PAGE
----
A series of books is really an investment, and sometimes, if you’re anything like me, you just want a “one and done” read. Just one book, and then maybe it will need to another by the author, or another in the same genre … or just another book that’s completely different. I’m here to share with you 6 Amazing (Y)oung Adult Stand Alone Novels. Put these books on your reading list stat!
The Nickel Boys, Colson Whitehead
Colson Whitehead knows how to tell a story! This is a coming of age story in the Jim Crow era … but that coming of age occurs in a school for boys in segregated Florida – where many atrocities are perpetuated. This book is based on the real story of a reform school in Florida that operated for one hundred and eleven years and warped the lives of thousands of children.
Elwood is about to enroll in the local black college. But for a black boy in the Jim Crow South in the early 1960s, one innocent mistake is enough to destroy the future. Elwood is sentenced to a juvenile reformatory called The Nickel Academy, whose mission statement says it provides “physical, intellectual and moral training” so the delinquent boys in their charge can become “honorable and honest men.” In reality, The Nickel Academy is a grotesque chamber of horrors, where the sadistic staff beats and sexually abuses the students, corrupt officials and locals steal food and supplies, and any boy who resists is likely to disappear “out back.”
Spinning Silver, Naomi Novik
Spinning Silver completely did me in … in all the right ways. The audiobook narration by Lisa Flanagan was amazing from the start. The story is lush, deep, imaginative, emotional – so, so good. The narration will just suck you right into the novel and hold you into the World and lives of the characters – Myriem, the Ice King, Irina and Wanda. There’s so much going on in this book, and many characters, yet the narrator was able to make each distinct and unique enough so that it was easy to distinguish between them
Miryem is the daughter and granddaughter of moneylenders, but her father’s inability to collect his debts has left his family on the edge of poverty until Miryem takes matters into her own hands. Soon she gains a reputation for being able to turn silver into gold, but an ill-advised boast draws the attention of the king of the Staryk – grim fey creatures who seem more ice than flesh – and Miryem’s fate, and that of two kingdoms, will be forever altered.
American Street, Ibi Zoboi
I couldn’t put this book down. It’s told from the point of view of a newly immigrated Fabiola. She’s sometimes irritatingly naive, but it’s because of this that you’ll fall in love with this story.
On the corner of American Street and Joy Road, Fabiola Toussaint thought she would finally find une belle vie — a good life. But after they leave Port-au-Prince, Haiti, Fabiola’s mother is detained by U.S. immigration, leaving Fabiola to navigate her loud American cousins, Chantal, Donna, and Princess; the grittiness of Detroit’s west side; a new school; and a surprising romance, all on her own.
New Boy, Tracy Chevalier
Othello is not a favorite of mine – simply because I don’t like tragedies – plus, I’m also am not a huge fan of books that revolve around kids – it’s just not my thing. So I was predisposed to not like New Boy – and imagine my surprise to find out just how much I did get into it. Chevalier’s idea of rewriting Othello with a cast of kids turned out to be a genius move. I think it worked out so well because it was short and all took place in one day, plus – yeah, kids can be brutal! This book worked for me – despite having some issues with the grown-up actions of the young ‘uns. Still, I would recommend it.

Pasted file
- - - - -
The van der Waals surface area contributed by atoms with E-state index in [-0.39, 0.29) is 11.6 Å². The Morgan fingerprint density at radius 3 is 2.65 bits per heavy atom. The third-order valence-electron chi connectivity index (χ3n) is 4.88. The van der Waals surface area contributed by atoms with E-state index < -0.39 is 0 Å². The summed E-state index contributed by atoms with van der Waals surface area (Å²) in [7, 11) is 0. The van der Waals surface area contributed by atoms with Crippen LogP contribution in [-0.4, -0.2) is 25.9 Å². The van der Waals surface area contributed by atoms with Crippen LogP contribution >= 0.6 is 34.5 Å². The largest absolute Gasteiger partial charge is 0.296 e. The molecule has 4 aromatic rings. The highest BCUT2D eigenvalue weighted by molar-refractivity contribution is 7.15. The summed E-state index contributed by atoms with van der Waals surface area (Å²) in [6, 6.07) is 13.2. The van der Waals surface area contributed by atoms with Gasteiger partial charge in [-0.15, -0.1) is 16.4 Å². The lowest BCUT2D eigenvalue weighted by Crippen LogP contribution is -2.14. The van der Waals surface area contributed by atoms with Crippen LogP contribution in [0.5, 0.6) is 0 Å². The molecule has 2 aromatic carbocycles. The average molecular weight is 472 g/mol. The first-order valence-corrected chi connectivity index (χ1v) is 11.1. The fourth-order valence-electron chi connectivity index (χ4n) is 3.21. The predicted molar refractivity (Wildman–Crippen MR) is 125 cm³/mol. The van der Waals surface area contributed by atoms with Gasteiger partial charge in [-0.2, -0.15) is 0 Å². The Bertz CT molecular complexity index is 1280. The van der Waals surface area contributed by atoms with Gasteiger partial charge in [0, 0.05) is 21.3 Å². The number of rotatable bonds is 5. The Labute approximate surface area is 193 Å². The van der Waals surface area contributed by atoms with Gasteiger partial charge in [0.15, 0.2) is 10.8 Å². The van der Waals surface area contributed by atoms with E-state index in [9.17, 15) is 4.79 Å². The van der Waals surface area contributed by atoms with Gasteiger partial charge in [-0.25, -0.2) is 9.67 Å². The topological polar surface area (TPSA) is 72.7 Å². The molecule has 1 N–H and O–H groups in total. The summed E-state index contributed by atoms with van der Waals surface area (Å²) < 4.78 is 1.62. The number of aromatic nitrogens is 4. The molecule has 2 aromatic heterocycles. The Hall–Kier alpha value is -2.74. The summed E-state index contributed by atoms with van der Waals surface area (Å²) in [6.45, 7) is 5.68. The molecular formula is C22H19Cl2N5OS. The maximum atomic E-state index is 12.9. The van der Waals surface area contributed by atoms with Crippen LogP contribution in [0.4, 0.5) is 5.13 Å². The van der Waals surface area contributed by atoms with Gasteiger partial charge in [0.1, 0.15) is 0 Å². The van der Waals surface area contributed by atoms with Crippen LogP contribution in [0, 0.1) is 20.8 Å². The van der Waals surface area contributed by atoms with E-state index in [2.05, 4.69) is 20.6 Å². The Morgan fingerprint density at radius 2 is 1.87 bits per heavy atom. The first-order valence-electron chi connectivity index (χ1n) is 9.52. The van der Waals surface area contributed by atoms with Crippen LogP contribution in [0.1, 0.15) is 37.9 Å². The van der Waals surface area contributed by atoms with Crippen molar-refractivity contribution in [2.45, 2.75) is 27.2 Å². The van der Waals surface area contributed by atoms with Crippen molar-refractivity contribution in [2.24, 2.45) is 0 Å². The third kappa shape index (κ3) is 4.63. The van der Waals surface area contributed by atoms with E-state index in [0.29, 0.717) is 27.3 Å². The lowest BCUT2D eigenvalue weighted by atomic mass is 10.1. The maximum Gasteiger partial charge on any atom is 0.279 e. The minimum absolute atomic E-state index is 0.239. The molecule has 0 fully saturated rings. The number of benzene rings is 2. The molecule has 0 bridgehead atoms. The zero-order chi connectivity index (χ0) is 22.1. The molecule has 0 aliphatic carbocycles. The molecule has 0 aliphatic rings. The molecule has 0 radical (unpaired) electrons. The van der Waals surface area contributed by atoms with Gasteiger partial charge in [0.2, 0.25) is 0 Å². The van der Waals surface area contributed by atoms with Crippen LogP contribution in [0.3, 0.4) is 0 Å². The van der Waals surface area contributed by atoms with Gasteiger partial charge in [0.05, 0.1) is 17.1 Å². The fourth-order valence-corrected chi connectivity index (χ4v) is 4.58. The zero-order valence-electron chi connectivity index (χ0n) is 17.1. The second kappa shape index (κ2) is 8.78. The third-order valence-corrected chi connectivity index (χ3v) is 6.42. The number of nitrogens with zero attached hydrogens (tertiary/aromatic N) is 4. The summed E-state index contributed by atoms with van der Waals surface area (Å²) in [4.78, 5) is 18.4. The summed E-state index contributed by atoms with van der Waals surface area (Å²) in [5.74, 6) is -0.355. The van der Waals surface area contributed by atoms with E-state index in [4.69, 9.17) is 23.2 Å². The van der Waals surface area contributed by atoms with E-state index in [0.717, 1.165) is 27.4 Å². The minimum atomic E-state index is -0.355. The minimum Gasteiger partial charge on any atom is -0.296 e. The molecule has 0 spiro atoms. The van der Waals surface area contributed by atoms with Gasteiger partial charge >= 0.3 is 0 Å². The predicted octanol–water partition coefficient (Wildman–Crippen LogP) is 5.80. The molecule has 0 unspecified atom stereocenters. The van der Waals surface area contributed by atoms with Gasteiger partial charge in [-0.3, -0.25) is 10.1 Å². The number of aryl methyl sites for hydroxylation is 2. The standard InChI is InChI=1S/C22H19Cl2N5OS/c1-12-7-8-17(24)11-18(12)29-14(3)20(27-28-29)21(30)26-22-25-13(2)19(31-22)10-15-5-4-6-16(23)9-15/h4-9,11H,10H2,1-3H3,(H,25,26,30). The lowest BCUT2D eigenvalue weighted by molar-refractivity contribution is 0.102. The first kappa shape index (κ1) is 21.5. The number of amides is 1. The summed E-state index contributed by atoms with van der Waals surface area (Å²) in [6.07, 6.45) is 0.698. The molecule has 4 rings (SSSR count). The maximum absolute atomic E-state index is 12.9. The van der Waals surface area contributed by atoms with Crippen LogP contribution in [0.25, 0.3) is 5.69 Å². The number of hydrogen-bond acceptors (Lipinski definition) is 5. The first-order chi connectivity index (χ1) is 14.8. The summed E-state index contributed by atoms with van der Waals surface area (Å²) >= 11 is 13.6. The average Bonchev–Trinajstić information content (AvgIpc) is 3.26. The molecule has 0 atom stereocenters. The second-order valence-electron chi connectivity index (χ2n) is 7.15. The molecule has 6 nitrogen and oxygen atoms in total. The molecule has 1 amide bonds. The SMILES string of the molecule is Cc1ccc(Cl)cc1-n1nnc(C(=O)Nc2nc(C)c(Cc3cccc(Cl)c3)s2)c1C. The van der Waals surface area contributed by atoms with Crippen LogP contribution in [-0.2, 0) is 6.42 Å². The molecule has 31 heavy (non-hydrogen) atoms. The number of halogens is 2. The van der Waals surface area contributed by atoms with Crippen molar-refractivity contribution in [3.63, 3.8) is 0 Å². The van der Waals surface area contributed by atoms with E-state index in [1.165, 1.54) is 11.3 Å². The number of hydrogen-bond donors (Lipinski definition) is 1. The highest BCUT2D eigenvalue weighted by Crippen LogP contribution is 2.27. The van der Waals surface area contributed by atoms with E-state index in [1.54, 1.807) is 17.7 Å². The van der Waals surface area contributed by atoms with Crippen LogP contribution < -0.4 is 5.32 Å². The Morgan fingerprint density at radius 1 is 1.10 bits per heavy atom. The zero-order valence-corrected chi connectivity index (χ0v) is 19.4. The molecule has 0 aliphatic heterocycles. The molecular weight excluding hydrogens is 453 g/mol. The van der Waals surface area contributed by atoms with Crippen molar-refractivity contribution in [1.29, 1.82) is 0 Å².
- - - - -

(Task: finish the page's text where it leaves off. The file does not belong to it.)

Arriving at his fifth school in as many years, a diplomat’s son, Osei Kokote, knows he needs an ally if he is to survive his first day so he’s lucky to hit it off with Dee, the most popular girl in school. But one student can’t stand to witness this budding relationship: Ian decides to destroy the friendship between the black boy and the golden girl. By the end of the day, the school and its key players – teachers and pupils alike – will never be the same again.
The Hate U Give, Angie Thomas
This book tackles the serious subject of the disproportionate violence with which African American males experience at the hands of the police – and truly captures all the conflicting emotions that we experience. I don’t know how the author did it, but she wrote a brilliant complex novel and made it relatable / educational for everyone. Seriously – give this book a try no matter how you think you may not relate. I guarantee you’ll fall for the characters and this book.
Sixteen-year-old Starr Carter moves between two worlds: the poor neighborhood where she lives and the fancy suburban prep school she attends. The uneasy balance between these worlds is shattered when Starr witnesses the fatal shooting of her childhood best friend Khalil at the hands of a police officer. Khalil was unarmed.
On the Come Up, Angie Thomas
This is the story of dreaming, fighting for your dream and navigating through the bullshit of life. It’s about Bri – a young wannabe hip-hop artist on the come up, but trust me, you don’t have to be into hip-hop to enjoy this book – after all, hip-hop lyrics are really just poetry on a page.
Sixteen-year-old Bri wants to be one of the greatest rappers of all time. Or at least win her first battle. As the daughter of an underground hip hop legend who died right before he hit big, Bri’s got massive shoes to fill. But it’s hard to get your come up when you’re labeled a hoodlum at school, and your fridge at home is empty after your mom loses her job. So Bri pours her anger and frustration into her first song, which goes viral … for all the wrong reasons.
Have you read any of these books? Do you have any recommendations for standalone young adult novels that you read and loved?
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